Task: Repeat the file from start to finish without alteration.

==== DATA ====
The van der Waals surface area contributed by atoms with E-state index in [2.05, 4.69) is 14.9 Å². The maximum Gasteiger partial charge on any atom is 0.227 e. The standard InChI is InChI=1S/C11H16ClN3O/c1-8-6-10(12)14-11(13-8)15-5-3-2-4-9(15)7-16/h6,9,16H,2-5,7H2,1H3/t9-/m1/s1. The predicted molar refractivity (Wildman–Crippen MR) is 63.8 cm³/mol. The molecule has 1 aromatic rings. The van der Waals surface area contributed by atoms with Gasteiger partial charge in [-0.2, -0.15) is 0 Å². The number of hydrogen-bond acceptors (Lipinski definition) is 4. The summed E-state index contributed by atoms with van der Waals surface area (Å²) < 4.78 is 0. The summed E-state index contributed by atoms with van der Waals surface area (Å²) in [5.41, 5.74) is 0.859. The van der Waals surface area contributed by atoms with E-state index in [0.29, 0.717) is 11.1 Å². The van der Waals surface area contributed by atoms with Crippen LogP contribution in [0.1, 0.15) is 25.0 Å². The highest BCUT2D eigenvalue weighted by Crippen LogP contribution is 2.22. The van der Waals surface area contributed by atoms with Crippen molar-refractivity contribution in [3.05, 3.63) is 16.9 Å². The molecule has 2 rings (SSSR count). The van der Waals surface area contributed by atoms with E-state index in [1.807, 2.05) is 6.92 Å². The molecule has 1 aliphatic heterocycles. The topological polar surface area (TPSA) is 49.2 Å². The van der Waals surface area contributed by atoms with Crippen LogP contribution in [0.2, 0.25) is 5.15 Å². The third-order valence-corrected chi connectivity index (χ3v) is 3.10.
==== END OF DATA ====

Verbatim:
The van der Waals surface area contributed by atoms with E-state index in [2.05, 4.69) is 14.9 Å². The maximum Gasteiger partial charge on any atom is 0.227 e. The standard InChI is InChI=1S/C11H16ClN3O/c1-8-6-10(12)14-11(13-8)15-5-3-2-4-9(15)7-16/h6,9,16H,2-5,7H2,1H3/t9-/m1/s1. The predicted molar refractivity (Wildman–Crippen MR) is 63.8 cm³/mol. The molecule has 1 aromatic rings. The van der Waals surface area contributed by atoms with Gasteiger partial charge in [-0.2, -0.15) is 0 Å². The number of hydrogen-bond acceptors (Lipinski definition) is 4. The summed E-state index contributed by atoms with van der Waals surface area (Å²) < 4.78 is 0. The summed E-state index contributed by atoms with van der Waals surface area (Å²) in [5.41, 5.74) is 0.859. The van der Waals surface area contributed by atoms with E-state index in [0.29, 0.717) is 11.1 Å². The van der Waals surface area contributed by atoms with Crippen LogP contribution in [0.1, 0.15) is 25.0 Å². The highest BCUT2D eigenvalue weighted by Crippen LogP contribution is 2.22. The van der Waals surface area contributed by atoms with Crippen molar-refractivity contribution in [3.05, 3.63) is 16.9 Å². The molecule has 2 rings (SSSR count). The van der Waals surface area contributed by atoms with E-state index in [1.807, 2.05) is 6.92 Å². The molecule has 1 aliphatic heterocycles. The topological polar surface area (TPSA) is 49.2 Å². The van der Waals surface area contributed by atoms with Crippen LogP contribution in [0.2, 0.25) is 5.15 Å². The third-order valence-corrected chi connectivity index (χ3v) is 3.10.